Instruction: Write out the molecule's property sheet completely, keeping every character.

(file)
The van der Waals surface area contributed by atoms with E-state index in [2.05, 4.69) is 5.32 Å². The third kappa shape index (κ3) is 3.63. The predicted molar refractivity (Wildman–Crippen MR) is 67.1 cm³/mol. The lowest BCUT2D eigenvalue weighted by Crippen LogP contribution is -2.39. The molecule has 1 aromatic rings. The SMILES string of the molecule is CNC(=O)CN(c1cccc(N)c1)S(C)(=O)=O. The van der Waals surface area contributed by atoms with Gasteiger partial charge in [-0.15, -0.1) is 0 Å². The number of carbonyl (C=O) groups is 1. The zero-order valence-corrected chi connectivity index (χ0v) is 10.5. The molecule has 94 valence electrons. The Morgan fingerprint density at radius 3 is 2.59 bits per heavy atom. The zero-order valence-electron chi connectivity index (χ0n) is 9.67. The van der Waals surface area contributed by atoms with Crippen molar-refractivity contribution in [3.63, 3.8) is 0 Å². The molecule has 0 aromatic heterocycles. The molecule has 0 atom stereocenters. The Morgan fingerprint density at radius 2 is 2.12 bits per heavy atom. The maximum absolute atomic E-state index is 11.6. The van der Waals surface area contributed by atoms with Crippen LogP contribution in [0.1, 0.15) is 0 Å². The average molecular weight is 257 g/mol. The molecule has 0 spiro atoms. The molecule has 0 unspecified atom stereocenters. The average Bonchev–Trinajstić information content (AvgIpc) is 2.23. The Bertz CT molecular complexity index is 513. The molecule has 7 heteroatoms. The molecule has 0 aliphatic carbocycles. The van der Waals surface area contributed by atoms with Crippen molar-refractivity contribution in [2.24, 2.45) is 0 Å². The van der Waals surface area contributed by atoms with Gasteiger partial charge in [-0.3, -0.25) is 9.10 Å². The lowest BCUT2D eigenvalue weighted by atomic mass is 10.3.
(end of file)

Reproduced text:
The van der Waals surface area contributed by atoms with E-state index in [2.05, 4.69) is 5.32 Å². The third kappa shape index (κ3) is 3.63. The predicted molar refractivity (Wildman–Crippen MR) is 67.1 cm³/mol. The lowest BCUT2D eigenvalue weighted by Crippen LogP contribution is -2.39. The molecule has 1 aromatic rings. The SMILES string of the molecule is CNC(=O)CN(c1cccc(N)c1)S(C)(=O)=O. The van der Waals surface area contributed by atoms with Gasteiger partial charge in [-0.15, -0.1) is 0 Å². The number of carbonyl (C=O) groups is 1. The zero-order valence-corrected chi connectivity index (χ0v) is 10.5. The molecule has 94 valence electrons. The Morgan fingerprint density at radius 3 is 2.59 bits per heavy atom. The zero-order valence-electron chi connectivity index (χ0n) is 9.67. The van der Waals surface area contributed by atoms with Crippen molar-refractivity contribution in [3.63, 3.8) is 0 Å². The molecule has 0 aromatic heterocycles. The molecule has 0 atom stereocenters. The Morgan fingerprint density at radius 2 is 2.12 bits per heavy atom. The maximum absolute atomic E-state index is 11.6. The van der Waals surface area contributed by atoms with Crippen LogP contribution in [0.1, 0.15) is 0 Å². The average molecular weight is 257 g/mol. The molecule has 0 spiro atoms. The molecule has 0 unspecified atom stereocenters. The average Bonchev–Trinajstić information content (AvgIpc) is 2.23. The Bertz CT molecular complexity index is 513. The molecule has 7 heteroatoms. The molecule has 0 aliphatic carbocycles. The van der Waals surface area contributed by atoms with Crippen molar-refractivity contribution in [2.24, 2.45) is 0 Å². The van der Waals surface area contributed by atoms with Gasteiger partial charge in [-0.3, -0.25) is 9.10 Å². The lowest BCUT2D eigenvalue weighted by atomic mass is 10.3.